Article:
The well-traveled young woman was certainly a great example of Christian leadership for those students. Bethany’s 2006 summer internship with the International Baptist Church in Jurbise, Belgium provided one of the greatest surprises of her life. Her hostess was a ’92 Georgetown graduate (Kristin Chaudoin King) who had lived in the same Phi Mu dorm room. “Crazy! God truly works in mysterious ways,” she said.
Then, while working for President Crouch two summers ago, Bethany met Georgetown graduates Moses and Tunosye Mboya, missionaries in Tanzania. Months later she had reason to exchange emails with them – and they invited her to live with them in the summer of 2008 and work in the local Baptist hospital. “That was truly one of the most profound experiences of my life.”
Bethany and Dustin Hughes both graduated in December and were married in January at Danville’s Gethsemane Baptist Church – where her grandfather Bill Hall was pastor for 22 years. (Her grandmother Ginnie Hall still lives in Danville. Her parents, Ron and Amy Byrd, recently moved there when her mother took the position of headmaster at Danville Christian Academy.) Dwight Moody, the College’s longtime Dean of Chapel, performed the wedding ceremony and Georgetown Physics professor Jonathan Dickinson was their photographer.
Obviously one who is unafraid to seize an opportunity, she and her husband can’t wait to get to Germany. “Dustin seems to be even more excited than I am, if that is possible!”
German professor Sigrid Suesse said, “Bethany’s command of (the language) is wunderbar! She also has boundless energy, is curious, has a keen eye for cultural differences and similarities, and she knows how to laugh at herself – all qualities that will serve her well on her new adventure.”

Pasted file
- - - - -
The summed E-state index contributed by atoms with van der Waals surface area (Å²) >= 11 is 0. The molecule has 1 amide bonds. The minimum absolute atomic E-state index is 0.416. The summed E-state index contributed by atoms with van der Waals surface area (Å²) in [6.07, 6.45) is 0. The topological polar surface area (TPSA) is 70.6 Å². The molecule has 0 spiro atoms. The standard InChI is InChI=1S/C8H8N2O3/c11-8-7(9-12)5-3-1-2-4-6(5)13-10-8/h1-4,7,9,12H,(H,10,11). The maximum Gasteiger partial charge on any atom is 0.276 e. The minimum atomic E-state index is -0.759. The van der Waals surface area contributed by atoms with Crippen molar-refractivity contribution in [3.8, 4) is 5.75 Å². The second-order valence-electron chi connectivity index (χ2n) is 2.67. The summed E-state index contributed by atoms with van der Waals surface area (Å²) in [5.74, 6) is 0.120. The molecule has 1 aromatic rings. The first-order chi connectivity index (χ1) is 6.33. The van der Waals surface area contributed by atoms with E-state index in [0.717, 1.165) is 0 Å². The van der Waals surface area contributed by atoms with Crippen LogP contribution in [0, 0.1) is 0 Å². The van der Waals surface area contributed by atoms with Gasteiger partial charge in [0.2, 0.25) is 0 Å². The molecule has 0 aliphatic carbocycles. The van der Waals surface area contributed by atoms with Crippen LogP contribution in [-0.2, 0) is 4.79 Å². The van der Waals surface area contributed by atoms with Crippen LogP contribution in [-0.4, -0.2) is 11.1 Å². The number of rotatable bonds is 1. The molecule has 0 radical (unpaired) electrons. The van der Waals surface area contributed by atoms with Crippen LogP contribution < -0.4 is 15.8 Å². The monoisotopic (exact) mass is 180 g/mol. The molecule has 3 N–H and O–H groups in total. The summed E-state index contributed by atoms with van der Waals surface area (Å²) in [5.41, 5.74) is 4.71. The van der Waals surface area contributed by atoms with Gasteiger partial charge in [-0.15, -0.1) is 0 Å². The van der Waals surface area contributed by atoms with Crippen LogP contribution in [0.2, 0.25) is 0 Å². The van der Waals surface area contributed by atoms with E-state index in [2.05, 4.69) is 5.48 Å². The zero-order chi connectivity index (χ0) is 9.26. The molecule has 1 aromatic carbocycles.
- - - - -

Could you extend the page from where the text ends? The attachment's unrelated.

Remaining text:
Instead of letting the Fulbright rejection a year ago get him down, Jordan beefed up his resume.
Last spring as an intern, he helped develop a Spanish language-training program for Minova USA, Inc. in Georgetown and translated all company literature into Spanish. In the summer, he logged more than 100 hours of MBA-level instruction in Vanderbilt University’s Accelerator Program. This “business boot camp” also gave him real-world experience with such clients as American Airlines, Bridgestone, YUM! Brands and Caterpillar Financial.
Then in Fall ’08, Jordan studied Entrepreneurship and International Commerce at La Universidad de Monterrey in Mexico while interning at the Small Business Development Center there. As an intern, he assisted in the consulting of small to medium businesses and aided companies in the exportation of their goods and services to the U.S. through trade regulation research and SBDC networking.